Greasy Lake Study Guide from LitCharts | The creators of SparkNotes

Greasy Lake

Greasy Lake Study Guide

Welcome to the LitCharts study guide on T. C. Boyle's Greasy Lake. Created by the original team behind SparkNotes, LitCharts are the world's best literature guides.

Brief Biography of T. C. Boyle

Raised in Westchester County, New York in the 1960s, T.C. Boyle weathered a rebellious youth (he describes his younger self as “a maniacal, crazy driver [and] a punk pure and simple) and a drug-addled early adulthood before landing at the Iowa Writers’ Workshop, where he studied with American masters of the short story John Cheever and Raymond Carver. Inspired by writers of the grotesque and the fantastic such as Gabriel Garcia Márquez and Flannery O’Connor, Boyle’s work melds satire and dark comedy, moral inquiry, and observations on humanity’s role in the destruction of nature. The author of sixteen novels and eleven short story collections, Boyle’s starry career spans four decades. He has won awards from the PEN/Faulkner Foundation, the O. Henry Prize, the Guggenheim Foundation, and the National Endowment for the Arts. He is currently a Distinguished Professor of English at the University of Southern California.
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Historical Context of Greasy Lake

A child of the 1960s, T.C. Boyle is a member of the Baby Boomer generation. “Greasy Lake” explores the tensions that grew out of the prosperity of the period, as well as the failures of the American dream despite the appearance of boundless opportunity and great fortune. The narrator and his friends think it is cool to be “bad”—context clues within the story tell the reader that these boys are financially comfortable and middle-class, but they reject their cushy position in life in favor of seeking thrills and danger in places like Greasy Lake. They’re tourists in the land of “badness,” just as were many members of the counter-culture of the sixties and seventies.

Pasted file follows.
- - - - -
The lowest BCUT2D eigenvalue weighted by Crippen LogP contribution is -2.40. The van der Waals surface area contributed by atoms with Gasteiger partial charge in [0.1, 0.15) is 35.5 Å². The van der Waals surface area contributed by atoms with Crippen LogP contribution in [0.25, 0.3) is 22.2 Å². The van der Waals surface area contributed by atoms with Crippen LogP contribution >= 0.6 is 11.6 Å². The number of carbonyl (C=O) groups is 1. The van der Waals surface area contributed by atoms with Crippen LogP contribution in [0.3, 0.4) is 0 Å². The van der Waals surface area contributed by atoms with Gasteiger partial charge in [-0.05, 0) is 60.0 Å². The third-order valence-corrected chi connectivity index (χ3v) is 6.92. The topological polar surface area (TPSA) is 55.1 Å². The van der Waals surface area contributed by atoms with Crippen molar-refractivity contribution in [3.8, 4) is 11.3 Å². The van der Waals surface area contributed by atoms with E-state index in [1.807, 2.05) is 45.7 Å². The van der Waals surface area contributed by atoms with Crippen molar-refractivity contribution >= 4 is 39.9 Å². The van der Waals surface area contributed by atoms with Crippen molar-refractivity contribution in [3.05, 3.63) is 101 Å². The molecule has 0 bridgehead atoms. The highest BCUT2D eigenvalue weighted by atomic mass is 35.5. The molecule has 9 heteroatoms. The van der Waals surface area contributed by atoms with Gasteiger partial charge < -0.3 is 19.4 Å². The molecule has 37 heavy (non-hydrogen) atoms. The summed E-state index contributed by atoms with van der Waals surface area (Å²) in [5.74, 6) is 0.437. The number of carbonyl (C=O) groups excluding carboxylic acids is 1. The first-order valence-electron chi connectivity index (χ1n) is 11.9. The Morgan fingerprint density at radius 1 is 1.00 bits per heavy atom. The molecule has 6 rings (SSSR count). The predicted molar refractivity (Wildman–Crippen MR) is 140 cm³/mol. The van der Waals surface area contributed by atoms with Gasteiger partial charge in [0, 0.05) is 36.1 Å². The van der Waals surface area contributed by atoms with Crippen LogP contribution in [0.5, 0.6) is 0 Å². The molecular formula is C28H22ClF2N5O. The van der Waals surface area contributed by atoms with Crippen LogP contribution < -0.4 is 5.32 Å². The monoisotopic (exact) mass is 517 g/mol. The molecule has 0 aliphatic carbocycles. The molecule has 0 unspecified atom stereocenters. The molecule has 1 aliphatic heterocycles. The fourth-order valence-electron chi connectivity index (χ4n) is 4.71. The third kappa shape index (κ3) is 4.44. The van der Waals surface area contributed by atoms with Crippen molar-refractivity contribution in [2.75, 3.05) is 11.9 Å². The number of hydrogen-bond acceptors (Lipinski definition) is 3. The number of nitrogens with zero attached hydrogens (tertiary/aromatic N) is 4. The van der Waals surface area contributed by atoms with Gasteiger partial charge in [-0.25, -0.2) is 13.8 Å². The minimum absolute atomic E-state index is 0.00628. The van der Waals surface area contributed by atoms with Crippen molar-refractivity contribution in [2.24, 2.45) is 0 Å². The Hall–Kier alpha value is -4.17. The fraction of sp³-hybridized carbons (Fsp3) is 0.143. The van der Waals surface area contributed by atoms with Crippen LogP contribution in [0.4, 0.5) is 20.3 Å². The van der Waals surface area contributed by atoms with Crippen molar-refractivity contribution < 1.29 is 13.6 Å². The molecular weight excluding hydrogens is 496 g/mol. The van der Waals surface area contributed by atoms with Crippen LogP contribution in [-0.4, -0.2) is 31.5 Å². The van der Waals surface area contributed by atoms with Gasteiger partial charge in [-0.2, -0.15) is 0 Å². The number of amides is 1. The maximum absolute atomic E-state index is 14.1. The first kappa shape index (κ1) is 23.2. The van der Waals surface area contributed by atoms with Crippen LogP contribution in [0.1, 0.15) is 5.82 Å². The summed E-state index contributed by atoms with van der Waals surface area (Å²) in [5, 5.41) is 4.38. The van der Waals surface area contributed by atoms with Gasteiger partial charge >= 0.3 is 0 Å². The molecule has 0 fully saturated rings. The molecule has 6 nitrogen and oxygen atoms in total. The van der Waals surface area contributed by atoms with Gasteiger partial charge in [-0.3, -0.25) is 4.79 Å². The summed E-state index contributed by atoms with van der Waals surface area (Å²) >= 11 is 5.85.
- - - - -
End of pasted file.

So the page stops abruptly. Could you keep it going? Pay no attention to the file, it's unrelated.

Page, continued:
Other Books Related to Greasy Lake

T.C. Boyle was inspired during his time at the prestigious Iowa Writers’ Workshop by the work of mentors like John Cheever (“the Chekhov of the suburbs”), John Irving, and Raymond Carver. From these teachers, the authors of acclaimed works such as Bullet Park, The World According to Garp, and What We Talk About When We Talk About Love, Boyle inherited an interest in writing dark humor, “dirty realism,” and stories that investigated the failure of the American dream. Boyle’s work is often described as lush and “maximalist,” where the work of Carver and Cheever pioneered a “minimalist” writing aesthetic. Boyle’s rich language and highly imaginative plots have roots in the work of Thomas Pynchon (Gravity’s Rainbow), Charles Dickens (Oliver Twist, Great Expectations), and even noted American satirist Mark Twain (The Adventures of Tom Sawyer, The Adventures of Huckleberry Finn).
Key Facts about Greasy Lake
  • Full Title: Greasy Lake
  • When Written: Early 1980s
  • When Published: 1985, as the title story of the collection Greasy Lake and Other Stories
  • Literary Period: Postmodernist
  • Genre: Literary fiction; short fiction; realism; Americana
  • Setting: New York State
  • Climax: After brawling with a “bad character” on a visit to Greasy Lake, the unnamed narrator, hiding at the lake’s edge finds a dead body.
  • Antagonist: “The Bad Character;” industry; stasis
  • Point of View: First person

Extra Credit for Greasy Lake

Dangerous Characters. In 1988, “Greasy Lake” was adapted into a short film starring Eric Stoltz as the narrator and James Spader as Digby. Lasting just under thirty minutes, the film remains true to the story’s brevity and simplicity.

Sprits in the Night. T.C. Boyle named “Greasy Lake” for Bruce Springsteen’s song “Spirit in the Night,” written and recorded for Springsteen’s debut album, Greetings from Asbury Park, N.J. (1973). This song tells the story of a group of teenagers, “all duded up for [a] Saturday night,” who take “a bottle of rose” and drive “a mile down the dark side of route eight-eight” to “Greasy Lake.”